response['items'][0]['statistics']['commentCount']

 

We can then wrap the main work into its function.

def get_videos(df):
   pageToken = ""
   while 1:
       url = "https://www.googleapis.com/youtube/v3/search?key="+API_KEY+"
&channelId="+CHANNEL_ID+"&part=snippet,id&order=date&maxResults=10000&"
+pageToken
 
       response = requests.get(url).json()
       time.sleep(1) #give it a second before starting the for loop
       for video in response['items']:
           if video['id']['kind'] == "youtube#video":
               video_id = video['id']['videoId']
               video_title = video['snippet']['title']
               video_title = str(video_title).replace("&","")
               upload_date = video['snippet']['publishedAt']
               upload_date = str(upload_date).split("T")[0]
               print(upload_date)
               view_count, like_count, dislike_count, comment_count = get_
               video_details(video_id)
 
               df = df.append({'Video_id':video_id,'Video_title':
                    video_title,
                               "Upload_date":upload_date,"View_count":
                                view_count,
                               "Like_count":like_count,"Dislike_count":
                                dislike_count,
                               "Comment_count":comment_count},ignore_index=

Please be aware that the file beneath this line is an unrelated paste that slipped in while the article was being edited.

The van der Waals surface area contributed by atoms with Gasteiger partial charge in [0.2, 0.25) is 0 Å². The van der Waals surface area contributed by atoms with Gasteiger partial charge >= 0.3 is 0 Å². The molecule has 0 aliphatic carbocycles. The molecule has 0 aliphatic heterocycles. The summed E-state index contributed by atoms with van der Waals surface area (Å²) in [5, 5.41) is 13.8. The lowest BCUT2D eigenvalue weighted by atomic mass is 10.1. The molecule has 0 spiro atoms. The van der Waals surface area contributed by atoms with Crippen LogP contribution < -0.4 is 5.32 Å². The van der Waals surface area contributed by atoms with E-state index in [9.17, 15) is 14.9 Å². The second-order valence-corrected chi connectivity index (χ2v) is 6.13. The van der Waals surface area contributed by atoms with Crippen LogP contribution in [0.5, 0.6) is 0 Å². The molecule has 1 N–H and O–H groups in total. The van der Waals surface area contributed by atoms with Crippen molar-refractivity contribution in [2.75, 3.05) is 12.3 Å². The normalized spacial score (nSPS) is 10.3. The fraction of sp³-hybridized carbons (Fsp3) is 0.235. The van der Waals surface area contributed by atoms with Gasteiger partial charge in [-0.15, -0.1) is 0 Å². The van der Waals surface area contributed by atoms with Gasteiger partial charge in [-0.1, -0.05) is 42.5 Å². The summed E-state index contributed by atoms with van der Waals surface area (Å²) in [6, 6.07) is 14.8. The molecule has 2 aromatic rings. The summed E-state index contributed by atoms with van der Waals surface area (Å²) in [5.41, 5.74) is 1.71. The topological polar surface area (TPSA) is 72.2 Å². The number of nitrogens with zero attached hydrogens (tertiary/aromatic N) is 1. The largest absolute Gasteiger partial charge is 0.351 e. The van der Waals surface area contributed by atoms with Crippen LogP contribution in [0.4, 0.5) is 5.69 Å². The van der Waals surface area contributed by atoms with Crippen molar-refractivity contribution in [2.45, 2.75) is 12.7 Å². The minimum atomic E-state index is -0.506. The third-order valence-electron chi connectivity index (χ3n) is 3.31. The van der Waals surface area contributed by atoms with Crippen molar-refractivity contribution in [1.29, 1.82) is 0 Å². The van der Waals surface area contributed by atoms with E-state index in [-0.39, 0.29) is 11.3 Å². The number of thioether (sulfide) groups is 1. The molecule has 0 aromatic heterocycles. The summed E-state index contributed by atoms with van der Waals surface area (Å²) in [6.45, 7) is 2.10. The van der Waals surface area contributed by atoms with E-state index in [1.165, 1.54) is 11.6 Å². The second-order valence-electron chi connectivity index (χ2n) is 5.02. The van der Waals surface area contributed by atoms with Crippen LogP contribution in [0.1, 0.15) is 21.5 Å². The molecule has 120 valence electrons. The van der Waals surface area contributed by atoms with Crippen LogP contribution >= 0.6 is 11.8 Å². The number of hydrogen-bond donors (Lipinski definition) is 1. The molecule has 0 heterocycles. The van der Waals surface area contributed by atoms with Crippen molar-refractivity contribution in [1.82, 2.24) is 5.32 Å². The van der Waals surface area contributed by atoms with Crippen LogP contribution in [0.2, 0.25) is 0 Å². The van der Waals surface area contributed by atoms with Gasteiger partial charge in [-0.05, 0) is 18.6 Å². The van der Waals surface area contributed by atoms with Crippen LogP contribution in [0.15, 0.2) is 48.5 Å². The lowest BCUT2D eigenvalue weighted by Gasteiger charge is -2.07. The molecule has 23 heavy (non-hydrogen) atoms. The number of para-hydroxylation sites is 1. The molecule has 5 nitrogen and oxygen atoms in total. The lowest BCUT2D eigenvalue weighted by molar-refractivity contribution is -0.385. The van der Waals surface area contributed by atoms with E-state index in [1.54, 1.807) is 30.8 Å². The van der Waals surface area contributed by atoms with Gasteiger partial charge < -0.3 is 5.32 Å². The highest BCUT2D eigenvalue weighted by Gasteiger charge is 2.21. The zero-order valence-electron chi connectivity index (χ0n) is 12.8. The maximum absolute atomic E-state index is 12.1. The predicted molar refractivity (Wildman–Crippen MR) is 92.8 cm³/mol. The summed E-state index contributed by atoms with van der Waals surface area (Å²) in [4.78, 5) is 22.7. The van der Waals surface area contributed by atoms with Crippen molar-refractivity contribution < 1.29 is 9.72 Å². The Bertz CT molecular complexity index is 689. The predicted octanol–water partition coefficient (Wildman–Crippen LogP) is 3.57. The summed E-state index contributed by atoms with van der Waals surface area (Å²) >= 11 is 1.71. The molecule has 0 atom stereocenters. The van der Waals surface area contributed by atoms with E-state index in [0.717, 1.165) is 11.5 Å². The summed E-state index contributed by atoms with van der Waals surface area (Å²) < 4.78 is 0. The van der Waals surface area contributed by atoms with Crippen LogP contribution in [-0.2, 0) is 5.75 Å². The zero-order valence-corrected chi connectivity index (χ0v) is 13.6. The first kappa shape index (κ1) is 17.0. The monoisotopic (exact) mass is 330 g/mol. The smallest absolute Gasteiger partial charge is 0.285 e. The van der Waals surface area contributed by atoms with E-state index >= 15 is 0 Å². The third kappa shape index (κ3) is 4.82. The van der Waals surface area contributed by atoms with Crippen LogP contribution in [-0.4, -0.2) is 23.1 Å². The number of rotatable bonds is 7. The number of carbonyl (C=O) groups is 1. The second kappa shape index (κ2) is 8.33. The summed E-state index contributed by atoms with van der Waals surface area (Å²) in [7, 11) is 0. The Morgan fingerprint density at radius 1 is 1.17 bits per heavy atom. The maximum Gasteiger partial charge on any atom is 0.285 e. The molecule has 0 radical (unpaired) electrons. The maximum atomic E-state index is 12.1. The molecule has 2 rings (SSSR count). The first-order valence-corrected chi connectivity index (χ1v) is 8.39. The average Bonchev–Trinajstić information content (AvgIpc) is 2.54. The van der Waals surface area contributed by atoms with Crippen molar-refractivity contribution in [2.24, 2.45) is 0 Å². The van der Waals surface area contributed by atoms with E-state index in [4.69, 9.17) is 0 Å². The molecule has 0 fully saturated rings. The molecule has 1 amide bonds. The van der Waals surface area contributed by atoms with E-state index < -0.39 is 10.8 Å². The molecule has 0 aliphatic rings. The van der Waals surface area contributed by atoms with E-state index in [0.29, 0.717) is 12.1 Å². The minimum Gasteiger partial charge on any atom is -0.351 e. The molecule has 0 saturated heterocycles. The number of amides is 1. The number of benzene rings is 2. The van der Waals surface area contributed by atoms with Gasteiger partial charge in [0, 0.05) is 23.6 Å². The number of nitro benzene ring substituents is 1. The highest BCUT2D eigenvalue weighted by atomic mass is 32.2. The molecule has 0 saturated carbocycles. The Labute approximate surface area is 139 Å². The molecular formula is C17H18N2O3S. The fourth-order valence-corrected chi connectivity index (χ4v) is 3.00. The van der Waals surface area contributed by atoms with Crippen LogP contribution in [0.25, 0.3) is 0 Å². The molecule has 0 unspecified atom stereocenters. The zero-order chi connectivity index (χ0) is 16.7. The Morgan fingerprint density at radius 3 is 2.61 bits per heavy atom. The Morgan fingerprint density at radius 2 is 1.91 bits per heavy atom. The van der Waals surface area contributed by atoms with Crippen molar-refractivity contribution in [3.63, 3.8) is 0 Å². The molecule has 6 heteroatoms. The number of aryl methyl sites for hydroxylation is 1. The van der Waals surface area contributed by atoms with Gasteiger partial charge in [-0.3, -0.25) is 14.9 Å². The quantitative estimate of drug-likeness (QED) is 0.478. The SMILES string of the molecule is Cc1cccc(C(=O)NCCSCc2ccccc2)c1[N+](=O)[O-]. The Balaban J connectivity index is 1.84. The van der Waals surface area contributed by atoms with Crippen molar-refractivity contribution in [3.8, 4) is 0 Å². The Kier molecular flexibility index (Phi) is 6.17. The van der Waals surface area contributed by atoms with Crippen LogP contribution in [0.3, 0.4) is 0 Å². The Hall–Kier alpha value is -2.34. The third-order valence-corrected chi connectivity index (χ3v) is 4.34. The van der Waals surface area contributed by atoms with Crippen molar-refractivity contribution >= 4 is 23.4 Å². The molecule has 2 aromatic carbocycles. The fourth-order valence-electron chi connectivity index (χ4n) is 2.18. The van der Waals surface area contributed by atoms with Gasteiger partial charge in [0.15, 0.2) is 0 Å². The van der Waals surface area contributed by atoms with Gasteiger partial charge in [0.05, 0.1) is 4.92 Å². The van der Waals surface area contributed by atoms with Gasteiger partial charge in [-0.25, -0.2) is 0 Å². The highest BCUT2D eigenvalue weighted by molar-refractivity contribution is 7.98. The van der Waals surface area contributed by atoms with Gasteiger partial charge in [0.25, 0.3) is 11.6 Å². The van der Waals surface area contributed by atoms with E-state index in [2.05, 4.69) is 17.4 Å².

True)
       try:
           if response['nextPageToken'] != None: #if none, it means it 
           reached the last page and break out of it
               pageToken = "pageToken=" + response['nextPageToken']
 
       except:
           break

   return df

 

Lastly, we can call the functions in this way.

df = pd.DataFrame(columns=["Video_id","Video_title","Upload_date",
"View_count","Like_count","Dislike_count","Comment_count"]) #build our 
dataframe
 
df = get_videos(df)
 
print(df)

 

Let's see our final output, where we get a Pandas DataFrame, video_id, video_title, upload_date, view_count, like_count, dislike_count, and comment_count.

Youtube Python APIs for Data Science final output

 

 

Conclusion

 
This is how you can work with Python API for your data science project and grab data from an API and save it to a Pandas DataFrame. As a data scientist, you’ll be expected to know how to grab data from APIs. Let's break down the steps we performed:

  • Learned the request library to make an API call
  • Made API call to YouTube API: We passed a URL to the API that specified what data we want. We had to read the documentation carefully to build the URL.
  • Collected data as JSON: We collected the data as a JSON object and parsed through the data saving it as variables first.
  • Saved the data as a Pandas DataFrame
  • Lastly, we just added some error handling logic and cleaned up the code

 
Find some exciting Python interview questions for data scientist position that are for beginners or someone who is looking for more challenging tasks.

 
Bio: Nathan Rosidi (@StrataScratch) is a data scientist and in product strategy. He's also an adjunct professor teaching analytics, and is the founder of StrataScratch, a platform helping data scientists prepare for their interviews with real interview questions from top companies.